Today we refer to them as “ah-ha moments.” The most famous of which was experienced by Archimedes. He cried, “Eureka!” as a result of spilling bath water. True or False?
The Answer:True, sorta.
The esteem with which history holds a figure like Archimedes may be tied to the stories—substantiated or otherwise—that become a part of the folklore surrounding that figure. The most famous story concerning Archimedes is another example of this historical perception. It seems that King Hiero II was concerned that a greedy goldsmith had used a certain amount of silver in a crown that was intended to be pure gold.
The king asked Archimedes to determine the purity of his crown without destroying it. While bathing one day—as the story goes—Archimedes realized that the volume of water displaced by his (or any other) body could be used to calculate the density of the body—a method that could measure the density of the crown and thus its content. Archimedes immediately sprang from his bath and ran naked through the streets of Syracuse yelling, “Eureka!” (“I have found it!”)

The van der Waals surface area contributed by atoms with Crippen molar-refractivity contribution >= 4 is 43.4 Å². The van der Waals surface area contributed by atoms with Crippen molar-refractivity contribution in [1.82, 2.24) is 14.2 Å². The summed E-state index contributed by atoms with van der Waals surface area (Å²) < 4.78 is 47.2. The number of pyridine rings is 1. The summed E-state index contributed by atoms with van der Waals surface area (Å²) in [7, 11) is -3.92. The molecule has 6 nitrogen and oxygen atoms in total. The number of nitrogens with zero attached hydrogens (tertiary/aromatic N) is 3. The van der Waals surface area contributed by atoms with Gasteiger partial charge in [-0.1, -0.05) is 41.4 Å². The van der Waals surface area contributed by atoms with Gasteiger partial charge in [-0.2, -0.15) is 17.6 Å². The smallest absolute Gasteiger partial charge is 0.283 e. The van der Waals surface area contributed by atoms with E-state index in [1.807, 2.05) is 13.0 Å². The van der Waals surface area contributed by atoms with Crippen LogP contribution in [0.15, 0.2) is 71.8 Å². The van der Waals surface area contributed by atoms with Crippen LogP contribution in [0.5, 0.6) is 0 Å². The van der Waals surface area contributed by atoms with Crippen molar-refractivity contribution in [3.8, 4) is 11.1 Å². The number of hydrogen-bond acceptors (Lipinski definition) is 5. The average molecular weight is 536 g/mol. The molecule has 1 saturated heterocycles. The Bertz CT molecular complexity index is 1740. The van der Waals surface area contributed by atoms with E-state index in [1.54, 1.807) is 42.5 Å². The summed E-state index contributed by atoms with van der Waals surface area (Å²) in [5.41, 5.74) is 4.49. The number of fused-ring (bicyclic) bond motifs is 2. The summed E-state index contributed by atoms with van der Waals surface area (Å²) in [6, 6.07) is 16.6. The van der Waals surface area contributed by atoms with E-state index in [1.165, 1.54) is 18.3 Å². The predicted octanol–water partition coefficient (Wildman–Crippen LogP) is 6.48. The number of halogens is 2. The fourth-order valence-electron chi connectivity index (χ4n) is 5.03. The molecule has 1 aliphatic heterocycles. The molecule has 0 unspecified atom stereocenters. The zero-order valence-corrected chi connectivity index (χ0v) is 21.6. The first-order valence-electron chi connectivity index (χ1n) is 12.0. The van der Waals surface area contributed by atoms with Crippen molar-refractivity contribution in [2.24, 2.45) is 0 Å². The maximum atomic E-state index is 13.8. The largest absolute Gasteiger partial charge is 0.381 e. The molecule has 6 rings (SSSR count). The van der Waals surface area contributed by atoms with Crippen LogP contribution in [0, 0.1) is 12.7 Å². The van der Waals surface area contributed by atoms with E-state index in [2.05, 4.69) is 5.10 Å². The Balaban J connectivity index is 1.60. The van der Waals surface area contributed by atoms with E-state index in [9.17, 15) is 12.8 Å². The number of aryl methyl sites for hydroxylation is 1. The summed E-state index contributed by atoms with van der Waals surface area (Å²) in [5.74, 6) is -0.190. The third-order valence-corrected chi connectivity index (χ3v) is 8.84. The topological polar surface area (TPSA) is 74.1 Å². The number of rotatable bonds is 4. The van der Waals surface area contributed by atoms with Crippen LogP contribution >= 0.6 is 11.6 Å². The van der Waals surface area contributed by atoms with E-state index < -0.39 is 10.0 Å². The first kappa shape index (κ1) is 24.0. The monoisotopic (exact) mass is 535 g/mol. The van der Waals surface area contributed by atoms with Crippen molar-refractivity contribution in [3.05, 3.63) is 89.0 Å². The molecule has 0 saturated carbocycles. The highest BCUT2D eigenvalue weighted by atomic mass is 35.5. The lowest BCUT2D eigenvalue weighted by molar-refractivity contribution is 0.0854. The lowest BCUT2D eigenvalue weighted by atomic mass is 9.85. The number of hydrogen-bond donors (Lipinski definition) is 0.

Although this Archimedean anecdote does not appear in print until several centuries after his death, “Eureka!” remains the first thing that comes to the minds of many modern readers when they encounter the name of Archimedes. If indeed Archimedes did actually solve the problem of the impure crown for his king, it seems much more likely that he used a method that is now called the Archimedes principle. This method, which actually appears in Archimedes’ writings, involved weighing an object while it is submerged in water to determine its buoyant force.
In his own lifetime, Archimedes was renowned as an inventor and military engineer rather than as a mathematician. History, however, remembers Archimedes as one of the most brilliant and original mathematical thinkers who ever lived. In today’s modern world, “pure” and “applied” mathematics are often scrupulously separated by their practitioners. In his time, however, Archimedes was both a brilliant pure mathematician— whose work involving integral calculus predated Isaac Newton and Gottfried Leibniz by almost 2000 years—as well as a gifted applied mathematician— who used geometric techniques to find, among other things, the center of gravity of solid objects. Certainly, Archimedes is a part of the small pantheon of scientific geniuses like Newton and Albert Einstein whose brilliance changed the way in which we see our world.
From the Gale Biography in Context.
- Eureka! (projecteureka.wordpress.com)